An Interview with Arcata City Councilor Jason Kirkpatrick

2010-01-15 from:Democracy Unlimited author:Paul Cienfuegos

P: Could you briefly describe your vision for the green cities of the future?

J: Cities, regardless of population size, must be made up of small neighborhoods or communities in order to be cohesive enough to feel like true communities. For example, a future Los Angeles would have to be made up of hundreds of such communities. These communities would have a governance process consisting of a locally determined type of participatory democracy. This version of the world is not just around the corner, but I think it is pragmatic to begin working towards it now and not be apologetic for doing so.

P: Yes, but how do you realistically see cities transforming themselves from these monolithic centralized ecological dead-zones to, for example, an LA made up of hundreds of thriving participatory communities. Take me through the first few steps you envision, and how Green City Councils could-if indeed they could-make a difference in such a process.

J: Ask Lois Arkin in Los Angeles. Fifteen years ago she had the vision to create Eco-City LA. She and a small but hopeful group chose a two-block area near downtown LA for their project. They made drawings of what they hoped the neighborhood would look like one day. They've shown these plans all over and now own a large number of residences as well as a whole apartment complex. They transform ugly lots into community gardens. They create neighborhood spaces and plant trees. They involve local children and families in these projects. A small book by Paul Glover was written with a similar strategy in the late 80's also called Eco-City Los Angeles. Lois, myself, and eco-city leaders from Ithaca, Australia, and Berkeley all had a roundtable to talk about these ideas at Jerry Brown's "We the People" office last spring in Oakland.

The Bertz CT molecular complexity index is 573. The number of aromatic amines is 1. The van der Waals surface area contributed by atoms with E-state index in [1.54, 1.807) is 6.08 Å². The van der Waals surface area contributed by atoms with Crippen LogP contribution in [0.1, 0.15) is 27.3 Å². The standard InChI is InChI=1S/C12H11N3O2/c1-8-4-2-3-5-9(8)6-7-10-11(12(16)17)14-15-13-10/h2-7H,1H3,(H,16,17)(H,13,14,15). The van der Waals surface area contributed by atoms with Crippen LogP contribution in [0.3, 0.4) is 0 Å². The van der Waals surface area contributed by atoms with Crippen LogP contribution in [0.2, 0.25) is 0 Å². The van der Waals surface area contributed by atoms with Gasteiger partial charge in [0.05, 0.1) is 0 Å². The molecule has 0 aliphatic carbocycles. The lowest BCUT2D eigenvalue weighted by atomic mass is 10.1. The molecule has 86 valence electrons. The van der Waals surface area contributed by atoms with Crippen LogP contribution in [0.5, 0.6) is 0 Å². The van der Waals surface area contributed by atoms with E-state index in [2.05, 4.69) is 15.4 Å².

A Green City Council can help by supporting projects such as these instead of giving away thousands of dollars worth of incentives to K-Mart's and mini-malls. Municipal governments regularly give huge sums of money for large development projects from their redevelopment funds, even though study after study shows that the growth generally ends up costing the city more over time due to increased maintenance of infrastructure like waste water treatment, roads, sewers, and policing. We need to reexamine the "benefits" of using public subsidies for capital improvements in these areas.

P: And finally, what do you realistically think Arcatans will most remember about your term of office 20 years from now?

J: It depends on how well the various projects I've worked on will pan out. I suppose I could be remembered for the bike lanes, the Free Bike Program, the Nicaraguan Sister-City Project, the Understanding Local Government workshops, or possibly the Jolly Giant Creek running through town or a domestic partnership policy. It remains to be seen what will become of Free Arcata Radio, a local monetary system, or a shift in the usage of our municipal reserve funds. It would be nice if all of these things would be successful here and then would spread to other communities. It would be fantastic if these small actions could be the beginnings of a community-based movement that was unstoppable.

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